At this point the unimaginative can simply appeal to Gordon Moore and his famous "law". The capacity of storage devices, such as hard disk drives, is always increasing and it does look as if even the smallest storage devices around today would be able to handle the number of cubes that we would like to deal with. Even though this is the case loading from and saving to the storage device is still going to be relatively slow, and the robot needs to be able to access the data more or less in real time if it's going to be useful. We could also be lazy and just load the whole lot into a large amount of RAM, but ideally it would be good if low cost devices could be used, such as netbooks, which only have modest memory and local storage capacity. This would help robotics to continue becoming more economical and therefore marketable.

So what to do? Since the occupancy data in this case is being produced from stereo vision a way to get better storage economy might be to only store a random sample of the stereo disparities observed from a dense disparity image. If we know the location and pose from which the observation was originally made, based upon the results of SLAM, then a local 3D occupancy grid can be regenerated dynamically from a fairly small amount of data as the robot moves around the house. This means that storage access times are going to be much shorter, and potentially a lot of stereo disparity data could be buffered in memory.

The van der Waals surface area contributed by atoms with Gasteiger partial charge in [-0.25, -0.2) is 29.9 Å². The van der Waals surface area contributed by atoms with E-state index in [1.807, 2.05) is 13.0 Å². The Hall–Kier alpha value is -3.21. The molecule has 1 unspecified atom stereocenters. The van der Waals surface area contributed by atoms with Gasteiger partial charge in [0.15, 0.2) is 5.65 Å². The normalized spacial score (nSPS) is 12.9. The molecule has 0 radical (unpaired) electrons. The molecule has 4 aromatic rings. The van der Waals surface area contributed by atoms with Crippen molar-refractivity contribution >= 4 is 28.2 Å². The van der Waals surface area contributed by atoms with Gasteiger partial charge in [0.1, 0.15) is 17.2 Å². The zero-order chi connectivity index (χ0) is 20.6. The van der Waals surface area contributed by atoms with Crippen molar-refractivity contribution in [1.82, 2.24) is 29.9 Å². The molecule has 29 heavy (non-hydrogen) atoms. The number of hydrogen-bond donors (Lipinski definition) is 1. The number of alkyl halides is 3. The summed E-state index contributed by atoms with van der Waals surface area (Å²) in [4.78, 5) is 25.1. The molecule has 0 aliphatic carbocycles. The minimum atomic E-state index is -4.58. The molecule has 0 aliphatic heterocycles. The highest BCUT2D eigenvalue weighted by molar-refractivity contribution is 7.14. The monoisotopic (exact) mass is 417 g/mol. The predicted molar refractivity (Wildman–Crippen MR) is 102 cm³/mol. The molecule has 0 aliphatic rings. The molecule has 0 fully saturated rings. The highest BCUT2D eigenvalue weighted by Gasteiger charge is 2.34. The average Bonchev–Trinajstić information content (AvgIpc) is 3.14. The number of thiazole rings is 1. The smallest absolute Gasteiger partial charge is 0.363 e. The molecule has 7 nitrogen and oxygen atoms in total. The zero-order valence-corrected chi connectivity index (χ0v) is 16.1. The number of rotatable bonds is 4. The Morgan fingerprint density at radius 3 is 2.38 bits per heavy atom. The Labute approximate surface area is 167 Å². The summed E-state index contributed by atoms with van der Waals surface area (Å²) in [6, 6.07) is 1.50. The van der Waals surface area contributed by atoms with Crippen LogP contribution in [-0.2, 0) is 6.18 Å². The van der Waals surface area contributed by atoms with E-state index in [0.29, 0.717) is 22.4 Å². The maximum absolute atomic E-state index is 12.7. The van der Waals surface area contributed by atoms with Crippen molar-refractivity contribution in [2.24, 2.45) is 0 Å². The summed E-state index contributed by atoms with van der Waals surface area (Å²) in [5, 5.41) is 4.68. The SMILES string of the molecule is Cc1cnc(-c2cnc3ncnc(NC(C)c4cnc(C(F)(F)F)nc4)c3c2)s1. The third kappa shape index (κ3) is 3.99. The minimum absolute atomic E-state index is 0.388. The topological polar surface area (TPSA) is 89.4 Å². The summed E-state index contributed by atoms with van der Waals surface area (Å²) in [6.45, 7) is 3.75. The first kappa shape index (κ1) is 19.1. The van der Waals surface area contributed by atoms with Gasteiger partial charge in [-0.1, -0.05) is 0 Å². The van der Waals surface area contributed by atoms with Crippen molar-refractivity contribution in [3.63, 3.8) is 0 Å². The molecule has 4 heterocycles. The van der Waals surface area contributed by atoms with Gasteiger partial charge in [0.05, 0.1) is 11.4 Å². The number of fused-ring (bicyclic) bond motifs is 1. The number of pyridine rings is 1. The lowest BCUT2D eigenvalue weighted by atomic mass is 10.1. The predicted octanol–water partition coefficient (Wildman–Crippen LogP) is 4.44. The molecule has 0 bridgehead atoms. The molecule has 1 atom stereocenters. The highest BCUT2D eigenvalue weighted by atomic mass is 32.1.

Some back an envelope calculations go as follows:

If we randomly sample 300 stereo disparities from a dense disparity image, and represent the image coordinates and disparity as floating point values (sub-pixel accuracy), this translates into

300 stereo features x 3 values (x,y,disparity) x 4 bytes per value

= 3600 bytes per observation, or 3.5K

If we also want to store colour information, so that coloured 3D occupancy grids can be produced this increases to 4500 bytes or 4.4K. There is also the robot's pose information to store, but this is only a small number of bytes, so doesn't make a big overall difference. This seems quite tractable. Potentially the robot could make several thousand observations as it maps the house, and this only translates into a few tens of megabytes which is well within the limitations of what a netbook could handle. Even if the number of observations rises into the tens of thousands this still looks feasible.